Once the fish are ordered, they are counted and packed into plastic bags filled with oxygen and placed inside cardboard boxes.  The vast majority are shipped on commercial airline freight across the country.
Not all the fish sold by Blue Ridge are raised by the company.  A percentage are raised in Arkansas and resold by Blue Ridge.
To give you an idea of the scale, Blue Ridge may sell over 20 million fish in a year.  The biggest market in the last 10 years has been in Koi for garden ponds, though a higher percentage of normal goldfish are sold as "feeder" fish, which are bred for the purpose of feeding bigger fish.

About Koi

Koi orginated in Japan and is a colorful version of the common Carp, which can be found in lakes and rivers around the world.  Today Japan remains the leader in high quality Koi, some of which compete in shows and competitions.  Blue Ridge's breeders or "brood stock" are bought in Japan and shipped to North Carolina to become the parents of the Koi Blue Ridge sells.
You can read a recent interview with my brother Randy here
Here some other pictures...
This photo of various Koi was taken in the pool in the next picture...
Sachi and Koi at my parent's house in Kernersville... 

Southern Hospitality and Fish Farms

By: leelefever on December 28, 2005 - 7:55am
There are a few parts of the country near my hometown that are perfect examples of smalltown and rural America.  In fact, my Mom is from the area that most people know as Mayberry from the Andy Griffith Show, called Mt. Airy, which is about an hour away. 
Near the border of North Carolina and Virgina are rural areas with farms, country roads, old tobacco barns and rolling hills.  The place has a down-home country feel that is very much a part of my family. You will never meet nicer and more welcoming people than folks from this part of the country. They are almost dripping with southern hospitality and have a lot of pride in their country ways. It's a culture all it's own.
Today we went to visit my uncle Rick and his family in Patrick County, Virginia, just across the border from NC. He runs the product side of the fish hatchery and has his own little paradise nestled in the hills, complete with a deer hunting stand called "the condo". Tonight we heard about 20 stories over beer, chicken and dumplings, mustard greens and cornbread - good ole country cookin. Thanks Sheila!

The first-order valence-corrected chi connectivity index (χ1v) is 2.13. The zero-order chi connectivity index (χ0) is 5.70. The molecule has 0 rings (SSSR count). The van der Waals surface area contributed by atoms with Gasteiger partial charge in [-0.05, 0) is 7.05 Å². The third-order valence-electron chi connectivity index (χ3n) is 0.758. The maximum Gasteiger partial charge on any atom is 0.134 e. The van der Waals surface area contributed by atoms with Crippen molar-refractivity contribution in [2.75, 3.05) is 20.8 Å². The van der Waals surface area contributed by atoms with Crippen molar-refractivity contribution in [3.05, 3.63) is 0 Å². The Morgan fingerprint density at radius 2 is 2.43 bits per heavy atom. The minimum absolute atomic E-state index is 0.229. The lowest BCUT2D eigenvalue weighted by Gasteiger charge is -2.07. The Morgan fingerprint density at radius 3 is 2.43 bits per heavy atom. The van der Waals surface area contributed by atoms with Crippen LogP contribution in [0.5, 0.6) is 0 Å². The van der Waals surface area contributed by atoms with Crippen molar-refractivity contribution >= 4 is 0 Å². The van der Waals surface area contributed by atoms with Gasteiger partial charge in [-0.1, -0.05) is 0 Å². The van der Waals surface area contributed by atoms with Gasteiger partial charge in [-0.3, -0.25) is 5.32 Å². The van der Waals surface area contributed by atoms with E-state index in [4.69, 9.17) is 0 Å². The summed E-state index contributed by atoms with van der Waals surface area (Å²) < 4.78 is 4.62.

Sachi and I spent the afternoon exploring the fish farm on a 4 wheeler.  On this particular farm there are about 60 ponds at about 1-3 acres each. Lots of water.  It's one of about 5 fish farms.
I always say that going up to my uncle's place is a cultural expereince, especially for Sachi, who loves being there, but has a hard time understanding everyone when they speak.

LeFever Christmas Traditions

By: leelefever on December 27, 2005 - 9:47am
A few years ago, after visiting home around the holidays from Seattle, I realized all the traditions that my family has around Christmas.  Previously the flow of holiday events had been just that- the things we do every year-  just normal flow.
As I grow older, the traditions and the effort to keep them going mean so much more.  Sometimes they are reminders of all the values we hold up at this time of year and other times they are the small things that, taken out of context, seem almost meaningless.
Below are some of our traditions, the vast majority of which I have practiced every year of my life.
Christmas Eve Breakfast-  For as long as anyone can remember and certainly longer than my 32 years, the men in our family have breakfast with the men in the Graves family. Though it might sound funny, we end up at the International House of Pancakes most of the time, where "Pigs in Blankets" are an annual fave.
Christmas Eve and Bama's - For the first time in 40 years or so, my Mom took over the Christmas eve dinner for about 50 people.  It's a huge crowd and over the last few years, we've started doing a gift exchange that we call a "White Elephant" exchange in Seattle. This year, we adopted the name "Dirty Santa", which is a bit freaky sounding. We laughed so hard at the gift tags where people had written "Dirty Santa" so that it looked like "TO: Dirty  FROM: Santa".